Which leads me to my main interest in the article; there is a distinct lack of “L in LGBT” writers going for the Polari prize and others, as well as within mainstream publishing. From an indie perspective, I’ve noticed the same whilst forming a long-list of authors to get involved with the Fruit Bruise Press anthology – there are a lot of male writers with diverse backgrounds getting in contact with us, but very few women; whether lesbian or not. At Fruit Bruise, we’re working towards promoting and supporting the transgressive, emergent, and excluded writers and I’d love to hear from lesbian writers who would like to be involved with the anthology and future programme for literary development. Following from Feay’s question, I’d like to ask “Is there anyone out there?

Discover more about Suzi Feay and her writing here: www.suzifeay.com. And find out more about Mslexia and the latest edition: www.mslexia.co.uk. If you would like to know more about Fruit Bruise Press and discuss writing with us, please contact me below or at lexi @ doghornpublishing . com.

Do you Flash?

So today is officially National Flash Fiction Day. I would hope/think that most of you have heard of Flash Fiction; it’s a growing form which is now taking place in prizes and competitions across the country as well as in literary collections and magazines – in the online and offline world it is finding it’s feet. The official day was created by Callum Kerr, who immersed himself in this new form, creating a micro-story every day for a whole year – his talents are found at flash365.blogspot.com.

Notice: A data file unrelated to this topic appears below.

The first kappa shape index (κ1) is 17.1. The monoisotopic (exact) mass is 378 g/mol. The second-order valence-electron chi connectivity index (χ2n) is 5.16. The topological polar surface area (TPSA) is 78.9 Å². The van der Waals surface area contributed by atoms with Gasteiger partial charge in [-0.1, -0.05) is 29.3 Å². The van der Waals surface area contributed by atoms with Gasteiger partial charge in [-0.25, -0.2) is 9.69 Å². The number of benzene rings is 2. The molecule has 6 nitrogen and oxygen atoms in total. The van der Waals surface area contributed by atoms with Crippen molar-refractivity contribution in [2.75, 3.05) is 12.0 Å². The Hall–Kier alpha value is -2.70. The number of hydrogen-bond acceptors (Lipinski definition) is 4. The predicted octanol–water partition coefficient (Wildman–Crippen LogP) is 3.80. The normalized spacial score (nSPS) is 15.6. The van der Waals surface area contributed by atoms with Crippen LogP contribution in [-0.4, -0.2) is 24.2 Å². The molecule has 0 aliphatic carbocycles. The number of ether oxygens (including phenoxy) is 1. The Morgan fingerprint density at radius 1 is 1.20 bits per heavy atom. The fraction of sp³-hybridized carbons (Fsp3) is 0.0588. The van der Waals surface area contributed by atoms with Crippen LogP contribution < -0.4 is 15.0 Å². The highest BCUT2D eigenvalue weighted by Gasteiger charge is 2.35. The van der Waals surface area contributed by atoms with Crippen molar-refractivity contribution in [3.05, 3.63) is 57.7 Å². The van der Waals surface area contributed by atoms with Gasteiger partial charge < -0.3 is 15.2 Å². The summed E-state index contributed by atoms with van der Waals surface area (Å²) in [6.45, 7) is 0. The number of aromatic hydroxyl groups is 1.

There seems to be a lot of debate about the form’s literary and/or artistic merit (when is there not some form of debate in the world of literature) however I think that not only is an artistic pursuit and can become beautiful literary (and genre) creations, it can also be the best form to use to hone your skills; ensuring that every word on the page (or paragraph) counts.

If you want to try your hand at Flash Fiction, remember, I’ll be running a short (well it would have to be…) course on Flash at Swanwick Writer’s Summer School in August this year – one of many courses and workshops to be explored during the writing-packed week: think about the number of skills you’ll walk away with in 6 days!

Want to know more?